|> Other English exercises on the same topics: Speaking | Passive voice [Change theme]|
|> Similar tests: - Vocabulary: greeting people - Passive form - On the phone - Interacting with someone - Dialogue : What time...? - Eating out-Vocabulary - Differences between Like and As - Conditional clauses|
|> Double-click on words you don't understand|
Passive Form : step 3
Before starting this third step of our study of the Passive Form, you should first remember 'the miracle formula'.
The Passive is built with the SUBJECT (enduring the action) + the AUXILIARY of the passive (BE) in different tenses and/or modes + the PAST PARTICIPLE of the verb.
The student was punishedi (by the teacher.) = The student was punished (by the teacher)
= subject V in the ACTOR (he acted) = Subject + BE + past participle . ACTOR(agent)
enduring passive introduced by: BY
In the passive form, the active Predicate (complement) is becoming the passive SUBJECT. The person who's doing the action endured by the subject is the ACTOR(or agent), introduced by BY. . The 'actor' is seldom mentioned in English (except if its omission makes the sentence difficult to understand.)
ex: Nobody obeyed the teacher. => The teacher wasn't obeyed.
- Let 's remember that in the Passive, in Phrasal Verbs, particles or prepositions mustn't be left out of the verbs requiring them!
Now, we are going to study a specific case that foreign learners have trouble to build and use in a natural way. If they don't, it automatically identifies them as foreigners.
THE PASSIVE FORM OF VERBS WITH TWO COMPLEMENTS :
Such verbs are, for instance : give, say, tell, lend, show, teach, grant, promise, write...
Using them, you have to forget the basic rule of the passive Form and the object Complement momentarily. Paradoxical, isn't it?
ex: Kevin's parents will give him a wonderful present for his graduation.
- Kevin's parents = The Subject of the Verb 'to give'.
- 'Will give' = Active verb in the future; its passive form => 'will be given'.
- 'Him' is the personal complement ( or Indirect Complement ) representing Kevin.
IN THIS CASE, when there's an Object Complement and a Personal Complement for the same verb, the priority is given to the person and the agent (or actor), is superfluous and omitted.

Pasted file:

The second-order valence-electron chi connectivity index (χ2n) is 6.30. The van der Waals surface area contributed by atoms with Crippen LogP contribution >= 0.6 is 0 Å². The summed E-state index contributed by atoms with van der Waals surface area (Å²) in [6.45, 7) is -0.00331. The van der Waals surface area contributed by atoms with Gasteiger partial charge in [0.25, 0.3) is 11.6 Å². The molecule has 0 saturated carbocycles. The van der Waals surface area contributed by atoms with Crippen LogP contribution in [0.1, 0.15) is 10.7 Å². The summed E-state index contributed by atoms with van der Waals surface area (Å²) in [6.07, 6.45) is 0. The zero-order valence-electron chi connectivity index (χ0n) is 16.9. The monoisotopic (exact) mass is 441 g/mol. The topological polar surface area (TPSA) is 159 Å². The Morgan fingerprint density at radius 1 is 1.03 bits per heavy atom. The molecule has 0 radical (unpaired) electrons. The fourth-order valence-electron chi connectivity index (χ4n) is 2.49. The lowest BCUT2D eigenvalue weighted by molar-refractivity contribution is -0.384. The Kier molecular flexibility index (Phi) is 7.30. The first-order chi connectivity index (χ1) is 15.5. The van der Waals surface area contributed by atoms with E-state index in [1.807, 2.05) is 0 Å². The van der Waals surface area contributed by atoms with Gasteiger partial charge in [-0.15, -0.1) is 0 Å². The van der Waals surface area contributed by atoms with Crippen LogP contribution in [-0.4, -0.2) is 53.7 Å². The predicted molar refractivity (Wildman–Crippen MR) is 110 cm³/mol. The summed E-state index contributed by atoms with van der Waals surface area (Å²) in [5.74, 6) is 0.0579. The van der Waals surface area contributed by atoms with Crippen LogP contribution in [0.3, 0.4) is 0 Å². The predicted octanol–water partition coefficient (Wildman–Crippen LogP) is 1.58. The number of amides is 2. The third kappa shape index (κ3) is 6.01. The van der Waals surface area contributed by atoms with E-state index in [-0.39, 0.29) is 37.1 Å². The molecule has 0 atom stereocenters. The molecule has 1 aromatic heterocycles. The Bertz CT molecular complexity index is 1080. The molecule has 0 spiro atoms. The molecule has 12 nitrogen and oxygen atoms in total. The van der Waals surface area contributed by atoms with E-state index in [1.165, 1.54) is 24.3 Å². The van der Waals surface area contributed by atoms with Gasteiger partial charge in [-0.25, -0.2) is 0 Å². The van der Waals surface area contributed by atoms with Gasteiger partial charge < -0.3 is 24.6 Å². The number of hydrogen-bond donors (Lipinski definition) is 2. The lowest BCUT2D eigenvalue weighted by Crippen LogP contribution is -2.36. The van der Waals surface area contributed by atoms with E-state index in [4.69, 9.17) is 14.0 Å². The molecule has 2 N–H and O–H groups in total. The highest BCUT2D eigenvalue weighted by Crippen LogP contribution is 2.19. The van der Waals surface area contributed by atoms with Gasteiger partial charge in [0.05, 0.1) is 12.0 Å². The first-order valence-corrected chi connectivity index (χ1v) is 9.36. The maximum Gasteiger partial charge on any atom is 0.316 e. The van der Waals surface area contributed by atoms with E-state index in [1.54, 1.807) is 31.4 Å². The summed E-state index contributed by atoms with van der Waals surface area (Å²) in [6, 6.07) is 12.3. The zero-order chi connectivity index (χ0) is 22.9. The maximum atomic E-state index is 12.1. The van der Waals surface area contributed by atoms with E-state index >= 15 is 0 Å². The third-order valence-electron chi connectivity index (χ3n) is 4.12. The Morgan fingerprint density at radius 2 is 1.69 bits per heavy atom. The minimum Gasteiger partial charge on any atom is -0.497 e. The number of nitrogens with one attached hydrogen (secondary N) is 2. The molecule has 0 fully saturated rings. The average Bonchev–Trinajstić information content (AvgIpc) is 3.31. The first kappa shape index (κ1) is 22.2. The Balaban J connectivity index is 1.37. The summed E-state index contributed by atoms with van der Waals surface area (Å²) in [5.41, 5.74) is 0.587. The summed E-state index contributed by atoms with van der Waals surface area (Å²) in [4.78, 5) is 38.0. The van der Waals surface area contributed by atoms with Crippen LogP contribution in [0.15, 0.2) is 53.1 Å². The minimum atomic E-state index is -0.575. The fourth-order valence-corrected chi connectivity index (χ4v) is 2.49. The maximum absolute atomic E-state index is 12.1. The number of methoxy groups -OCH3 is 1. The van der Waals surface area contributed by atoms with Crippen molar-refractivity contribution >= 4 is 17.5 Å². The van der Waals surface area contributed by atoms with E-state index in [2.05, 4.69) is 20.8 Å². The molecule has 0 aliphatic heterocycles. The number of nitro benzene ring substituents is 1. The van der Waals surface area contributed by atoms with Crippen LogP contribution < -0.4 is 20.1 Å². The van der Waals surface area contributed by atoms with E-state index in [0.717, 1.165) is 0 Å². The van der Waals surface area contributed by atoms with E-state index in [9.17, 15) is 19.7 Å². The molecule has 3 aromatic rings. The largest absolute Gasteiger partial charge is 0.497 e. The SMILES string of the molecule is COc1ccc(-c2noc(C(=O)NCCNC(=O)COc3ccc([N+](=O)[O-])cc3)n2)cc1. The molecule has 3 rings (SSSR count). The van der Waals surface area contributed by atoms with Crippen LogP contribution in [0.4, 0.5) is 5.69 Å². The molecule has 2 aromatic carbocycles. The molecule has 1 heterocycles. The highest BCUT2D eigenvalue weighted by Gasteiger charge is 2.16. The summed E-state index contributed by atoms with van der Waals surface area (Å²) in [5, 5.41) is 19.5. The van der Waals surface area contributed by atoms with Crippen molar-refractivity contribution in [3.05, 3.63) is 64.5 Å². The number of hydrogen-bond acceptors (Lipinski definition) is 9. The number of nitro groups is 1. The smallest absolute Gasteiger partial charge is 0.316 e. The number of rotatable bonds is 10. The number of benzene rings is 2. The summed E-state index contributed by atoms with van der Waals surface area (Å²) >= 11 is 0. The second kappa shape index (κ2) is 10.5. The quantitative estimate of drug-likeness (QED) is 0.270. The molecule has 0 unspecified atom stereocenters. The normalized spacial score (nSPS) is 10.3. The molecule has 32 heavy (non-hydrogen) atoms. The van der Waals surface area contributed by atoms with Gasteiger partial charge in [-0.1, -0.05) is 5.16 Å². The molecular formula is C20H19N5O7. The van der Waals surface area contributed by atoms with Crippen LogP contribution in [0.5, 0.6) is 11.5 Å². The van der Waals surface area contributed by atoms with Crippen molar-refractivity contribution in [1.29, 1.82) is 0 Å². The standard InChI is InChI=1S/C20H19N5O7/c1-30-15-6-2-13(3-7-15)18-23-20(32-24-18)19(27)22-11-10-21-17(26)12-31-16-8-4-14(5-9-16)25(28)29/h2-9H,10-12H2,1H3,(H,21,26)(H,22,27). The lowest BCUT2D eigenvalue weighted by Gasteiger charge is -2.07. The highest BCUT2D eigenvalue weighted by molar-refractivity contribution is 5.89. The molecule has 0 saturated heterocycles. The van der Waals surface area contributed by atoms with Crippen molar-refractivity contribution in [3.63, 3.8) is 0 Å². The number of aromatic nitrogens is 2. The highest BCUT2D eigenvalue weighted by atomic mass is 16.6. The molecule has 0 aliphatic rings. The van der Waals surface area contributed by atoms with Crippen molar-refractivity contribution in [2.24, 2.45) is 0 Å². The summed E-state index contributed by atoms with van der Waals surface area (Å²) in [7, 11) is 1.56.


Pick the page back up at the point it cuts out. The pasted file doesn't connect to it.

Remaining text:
The idiomatic Passive Form will be:
- Kevin will be given a wonderful present for his graduation.
- They expected Pietro to receive a warmer welcome. => Pietro was expected to receive a warmer welcome.
- Somebody showed you the way to the station.=> You were shown the way to the station.
- They'll sell you a swim hat if you don' have one of your own. => You'll be sold a swim hat if you don't have one of your own.
- Has somebody told you the truth, at last? => Have you been told the truth, at last?
* If the Object Complement is really the important element of the sentence, it may EXCEPTIONALLY, be the subject of the Passive sentence.
- Of all the paintings in The Louvre, the famous Mona Lisa will be explained to the many tourists.
Well, well! This third part was the most 'difficult' one, and it will require more care and attention... Study it carefully, and then, you'll have done with this construction which seems to frighten you so much... Ready for the test? Go for it!
I know that learners don't like it when they have to write the exercises fully. They much prefer to have to pick and choose already typed answers. Here, you'll simply have to choose the right answer among the full sentences given. Aren't you spoilt ?
Then, when you have successfully done the 3 exercises of the 3 steps, you should come back to the original test where you'll have to write the right passive yourselves... You have the motivation, I give you the FORCE! Good luck! Victory is drawing near!
English exercise "Passive Form : step 3" created by here4u with The test builder
Click here to see the current stats of this English test
Please log in to save your progress.
End of the free exercise to learn English: Passive Form : step 3
A free English exercise to learn English.
Other English exercises on the same topics : Speaking | Passive voice | All our lessons and exercises